Female patients treated with alkylating agents in childhood are at risk for ovarian impairment. We aimed at describing the pattern of residual ovarian function in a cohort of survivors of hematological malignancies and/or hematopoietic stem cell transplantation (HSCT) and assessing the relationship between cyclophosphamide equivalent dose (CED) and anti-Müllerian hormone (AMH).
Design and methods
Gonadal health was clinically and biochemically assessed in 124 post-menarchal survivors who underwent treatment for pediatric hematological malignancies and/or HSCT between 1992 and 2019.
Overt 'premature ovarian insufficiency' (POI) was detected in 72.1 and 3.7% of transplanted and non-transplanted patients, respectively; milder 'diminished ovarian reserve' (DOR) in 16.3 and 22.2%. In non-transplanted patients, increasing CED values were associated with lower AMH-SDS (P = 0.04), with the threshold of 7200 g/m2 being the best discriminator between DOR/POI and normal ovarian function (AUC: 0.75 on ROC analysis) and with an observed decrease of 0.14 AMH-SDS for each CED increase of 1 g/m2. In addition, age at diagnosis ≥10 years played a detrimental role on ovarian reserve (P = 0.003). In the HSCT group, irradiation was associated with a statistically significant reduction in AMH-SDS (P = 0.04).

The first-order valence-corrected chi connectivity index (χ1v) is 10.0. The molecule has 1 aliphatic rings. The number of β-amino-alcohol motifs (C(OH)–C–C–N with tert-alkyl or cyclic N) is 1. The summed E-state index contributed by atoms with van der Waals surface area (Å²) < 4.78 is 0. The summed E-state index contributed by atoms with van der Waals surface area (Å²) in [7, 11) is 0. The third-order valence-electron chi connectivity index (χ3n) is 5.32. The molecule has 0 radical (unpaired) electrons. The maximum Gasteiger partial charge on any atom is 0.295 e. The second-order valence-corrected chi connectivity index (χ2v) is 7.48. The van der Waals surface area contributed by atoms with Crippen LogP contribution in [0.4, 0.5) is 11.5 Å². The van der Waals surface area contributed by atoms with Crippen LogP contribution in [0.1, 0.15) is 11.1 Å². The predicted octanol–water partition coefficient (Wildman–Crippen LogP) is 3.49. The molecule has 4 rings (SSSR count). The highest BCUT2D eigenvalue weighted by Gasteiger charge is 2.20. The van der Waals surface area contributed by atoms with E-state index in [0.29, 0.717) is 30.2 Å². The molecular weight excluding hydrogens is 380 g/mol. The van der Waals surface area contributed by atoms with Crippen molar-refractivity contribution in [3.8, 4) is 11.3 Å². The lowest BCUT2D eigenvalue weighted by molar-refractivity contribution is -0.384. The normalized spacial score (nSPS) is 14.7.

In non-transplanted patients, CED ≥ 7200 mg/m2 was associated with a DOR, while younger age at diagnosis played a protective role on ovarian reserve. As a result of the data collected, we propose a systematic algorithm to assess iatrogenic gonadal impairment in young female patients exposed to chemo-radiotherapy in childhood for hematological disorders.